Detained Refugee Cartoonist Eaten Fish Wins Courage Award

Last week Iranian cartoonist Ali, aka Mr. Eaten Fish, was awarded the Courage in Editorial Cartooning Award by the Cartoonist Rights Network International (CRNI). It will be presented at convention of the Association of American Editorial Cartoonists in Durham, North Carolina on September 24, 2016, and accepted by Australian poet and human rights worker, Janet Galbriath, on behalf of the cartoonist. Eaten Fish has been detained in the Manus Island Australian refugee camp for more than three years, along with thousands of other displaced people.

AJ+ documented Manus, which they plainly call a “prison camp for refugees” in a video they shared earlier this week.

The “immigration processing” centre is notorious for human rights abuses and is the subject of a campaign by several human rights groups. Detainees and NGOs have alleged abuses ranging from systemic racial and sexual abuse, to beatings, to a complete lack of internal security, to the intent to permanently and illegally detain.

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“Processing Machine,” by Eaten Fish

According to CRNI, a human rights organization of 600 illustrators, “Eaten Fish has been able to keep up a stream of cartoons documenting the unspeakable abuses and excesses of the guards and administrators of the camp […] For this he has been the subject of beatings, deprivation of food and, even worse, degrading treatment by the guards. Australia has made publication of negative information about the camp punishable by two years in prison.”  

The artist, who suffers from untreated PTSD and OCD, has been documenting the abuses he and his fellow detainees have suffered, helping to draw attention to the conditions within Manus. His cartoons are raw, both in the sense of not being polished and in the sense of their being uncensored — Eaten Fish is worried, scared and angry, both for himself and for all displaced people, and his cartoons reflect that. In an excellent analysis of the cartoonist’s work for Researchers Against Pacific Black Sites, Suvendrini Perera and Joseph Pugliese say that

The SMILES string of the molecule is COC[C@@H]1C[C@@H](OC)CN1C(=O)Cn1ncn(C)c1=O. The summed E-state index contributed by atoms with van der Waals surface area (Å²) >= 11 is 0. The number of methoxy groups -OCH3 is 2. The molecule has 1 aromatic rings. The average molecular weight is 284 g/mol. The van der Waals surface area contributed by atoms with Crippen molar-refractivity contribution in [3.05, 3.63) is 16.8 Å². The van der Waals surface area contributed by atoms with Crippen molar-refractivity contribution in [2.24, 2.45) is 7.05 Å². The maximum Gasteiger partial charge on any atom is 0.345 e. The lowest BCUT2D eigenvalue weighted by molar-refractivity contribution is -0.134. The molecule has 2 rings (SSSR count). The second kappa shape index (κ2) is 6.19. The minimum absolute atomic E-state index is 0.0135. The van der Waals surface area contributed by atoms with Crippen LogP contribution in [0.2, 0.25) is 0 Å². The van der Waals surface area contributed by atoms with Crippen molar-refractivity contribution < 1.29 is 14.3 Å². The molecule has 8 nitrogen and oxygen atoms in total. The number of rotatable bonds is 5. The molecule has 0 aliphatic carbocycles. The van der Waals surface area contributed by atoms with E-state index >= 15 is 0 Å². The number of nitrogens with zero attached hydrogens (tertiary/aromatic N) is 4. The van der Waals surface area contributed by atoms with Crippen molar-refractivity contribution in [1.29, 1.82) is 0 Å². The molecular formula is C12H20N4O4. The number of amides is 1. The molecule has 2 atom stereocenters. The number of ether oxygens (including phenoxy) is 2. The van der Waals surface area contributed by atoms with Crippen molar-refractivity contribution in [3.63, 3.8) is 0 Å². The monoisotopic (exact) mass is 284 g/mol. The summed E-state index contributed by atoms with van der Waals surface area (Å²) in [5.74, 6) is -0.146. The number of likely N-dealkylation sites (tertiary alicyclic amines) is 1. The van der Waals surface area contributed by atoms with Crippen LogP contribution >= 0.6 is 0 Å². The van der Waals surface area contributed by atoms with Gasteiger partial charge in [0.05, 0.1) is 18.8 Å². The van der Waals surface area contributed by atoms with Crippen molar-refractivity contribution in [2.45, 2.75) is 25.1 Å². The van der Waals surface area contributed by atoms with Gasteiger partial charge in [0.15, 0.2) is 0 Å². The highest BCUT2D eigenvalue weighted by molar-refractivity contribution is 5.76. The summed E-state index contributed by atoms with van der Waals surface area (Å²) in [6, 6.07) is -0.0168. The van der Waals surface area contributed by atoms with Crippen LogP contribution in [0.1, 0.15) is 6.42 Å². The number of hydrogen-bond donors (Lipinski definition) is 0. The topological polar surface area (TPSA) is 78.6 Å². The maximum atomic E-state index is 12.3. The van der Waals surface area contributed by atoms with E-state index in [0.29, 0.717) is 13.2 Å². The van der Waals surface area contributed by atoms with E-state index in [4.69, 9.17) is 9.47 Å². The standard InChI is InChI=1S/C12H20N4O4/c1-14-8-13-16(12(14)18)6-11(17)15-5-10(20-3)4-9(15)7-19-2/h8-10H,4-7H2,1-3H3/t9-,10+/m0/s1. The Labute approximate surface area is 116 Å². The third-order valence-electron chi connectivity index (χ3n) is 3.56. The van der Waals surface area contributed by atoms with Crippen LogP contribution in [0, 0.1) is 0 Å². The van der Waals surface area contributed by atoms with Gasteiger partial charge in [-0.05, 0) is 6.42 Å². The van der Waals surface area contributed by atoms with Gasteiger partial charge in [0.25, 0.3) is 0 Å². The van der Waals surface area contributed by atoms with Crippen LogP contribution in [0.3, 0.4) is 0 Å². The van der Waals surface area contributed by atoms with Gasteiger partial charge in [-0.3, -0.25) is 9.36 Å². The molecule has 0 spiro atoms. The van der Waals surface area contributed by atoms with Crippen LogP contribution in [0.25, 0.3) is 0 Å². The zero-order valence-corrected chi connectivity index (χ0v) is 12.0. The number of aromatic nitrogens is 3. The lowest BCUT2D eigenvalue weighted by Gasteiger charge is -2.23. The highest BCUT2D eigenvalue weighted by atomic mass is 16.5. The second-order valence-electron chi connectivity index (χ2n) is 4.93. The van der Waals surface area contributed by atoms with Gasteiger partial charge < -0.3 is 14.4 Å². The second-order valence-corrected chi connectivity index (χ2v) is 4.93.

“Eaten Fish graphically draws attention to an insular world cordoned off from the rule of law and the applicability of any protective regime of rights. In the world of Manus detention prison, sexual assault, breaches of duty of care and trust, and the enslavement and commodification of inmates’ bodies are the norms that govern the camp. The cartoons materialise an amoral world in which predators pretend to be carers in order to ensnare their victims, violate them and exploit them – with the full knowledge that they can continue to do so with impunity.”

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“I Don’t Want to Be Next,” by Eaten Fish

Over thirty editorial cartoonists have drawn pieces in support of Eaten Fish, as part of a campaign to get him, at the very least, access to adequate medical care.

Eaten Fish’s work, and the Courage award from the CRNI, have drawn international attention to a situation that the Australian government would like us all to pretend does not exist: the indefinite, offshore detainment and abuse of displaced people. Manus Island is not the only place that refugees are made to wait, wait, wait and fade into an obscurity that hides uncountable abuses. Manus isn’t even Australia’s only detention camp. Eaten Fish’s story is not, tragically, uncommon. But his work and our reading of it can do much — if we choose to listen and to act on what we learn. 

Megan Purdy

Megan Purdy

Publisher of all this. Megan was born in Toronto. She's still there. Philosopher, space vampire, heart of a killer.
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